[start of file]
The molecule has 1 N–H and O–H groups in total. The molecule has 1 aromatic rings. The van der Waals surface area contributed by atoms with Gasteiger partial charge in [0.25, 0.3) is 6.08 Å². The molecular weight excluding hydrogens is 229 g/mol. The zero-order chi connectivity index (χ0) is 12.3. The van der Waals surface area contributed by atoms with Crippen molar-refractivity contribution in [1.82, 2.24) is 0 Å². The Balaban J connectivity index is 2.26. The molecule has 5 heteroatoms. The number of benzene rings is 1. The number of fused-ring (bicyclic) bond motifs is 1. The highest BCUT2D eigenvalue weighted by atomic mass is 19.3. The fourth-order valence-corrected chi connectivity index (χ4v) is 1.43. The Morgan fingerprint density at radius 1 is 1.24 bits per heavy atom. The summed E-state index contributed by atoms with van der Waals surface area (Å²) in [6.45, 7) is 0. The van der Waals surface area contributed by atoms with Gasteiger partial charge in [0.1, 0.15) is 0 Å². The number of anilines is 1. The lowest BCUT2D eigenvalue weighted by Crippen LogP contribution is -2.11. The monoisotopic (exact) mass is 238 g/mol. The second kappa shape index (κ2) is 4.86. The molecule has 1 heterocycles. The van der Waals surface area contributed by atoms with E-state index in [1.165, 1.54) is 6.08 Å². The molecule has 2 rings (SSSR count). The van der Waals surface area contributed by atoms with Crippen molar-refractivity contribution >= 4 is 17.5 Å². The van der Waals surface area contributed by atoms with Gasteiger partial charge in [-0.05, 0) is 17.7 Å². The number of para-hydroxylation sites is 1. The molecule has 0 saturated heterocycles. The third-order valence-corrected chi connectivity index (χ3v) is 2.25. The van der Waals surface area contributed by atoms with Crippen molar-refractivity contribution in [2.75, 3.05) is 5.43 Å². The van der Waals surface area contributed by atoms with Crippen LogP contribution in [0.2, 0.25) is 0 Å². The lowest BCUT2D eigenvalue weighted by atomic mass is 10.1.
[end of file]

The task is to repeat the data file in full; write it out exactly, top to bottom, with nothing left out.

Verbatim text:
The molecule has 1 N–H and O–H groups in total. The molecule has 1 aromatic rings. The van der Waals surface area contributed by atoms with Gasteiger partial charge in [0.25, 0.3) is 6.08 Å². The molecular weight excluding hydrogens is 229 g/mol. The zero-order chi connectivity index (χ0) is 12.3. The van der Waals surface area contributed by atoms with Crippen molar-refractivity contribution in [1.82, 2.24) is 0 Å². The Balaban J connectivity index is 2.26. The molecule has 5 heteroatoms. The number of benzene rings is 1. The number of fused-ring (bicyclic) bond motifs is 1. The highest BCUT2D eigenvalue weighted by atomic mass is 19.3. The fourth-order valence-corrected chi connectivity index (χ4v) is 1.43. The Morgan fingerprint density at radius 1 is 1.24 bits per heavy atom. The summed E-state index contributed by atoms with van der Waals surface area (Å²) in [6.45, 7) is 0. The van der Waals surface area contributed by atoms with Gasteiger partial charge in [0.1, 0.15) is 0 Å². The number of anilines is 1. The lowest BCUT2D eigenvalue weighted by Crippen LogP contribution is -2.11. The monoisotopic (exact) mass is 238 g/mol. The second kappa shape index (κ2) is 4.86. The molecule has 1 heterocycles. The van der Waals surface area contributed by atoms with E-state index in [1.165, 1.54) is 6.08 Å². The molecule has 2 rings (SSSR count). The van der Waals surface area contributed by atoms with Crippen molar-refractivity contribution >= 4 is 17.5 Å². The van der Waals surface area contributed by atoms with Gasteiger partial charge in [-0.05, 0) is 17.7 Å². The number of para-hydroxylation sites is 1. The molecule has 0 saturated heterocycles. The third-order valence-corrected chi connectivity index (χ3v) is 2.25. The van der Waals surface area contributed by atoms with Crippen molar-refractivity contribution in [2.75, 3.05) is 5.43 Å². The van der Waals surface area contributed by atoms with Crippen LogP contribution in [0.2, 0.25) is 0 Å². The lowest BCUT2D eigenvalue weighted by atomic mass is 10.1.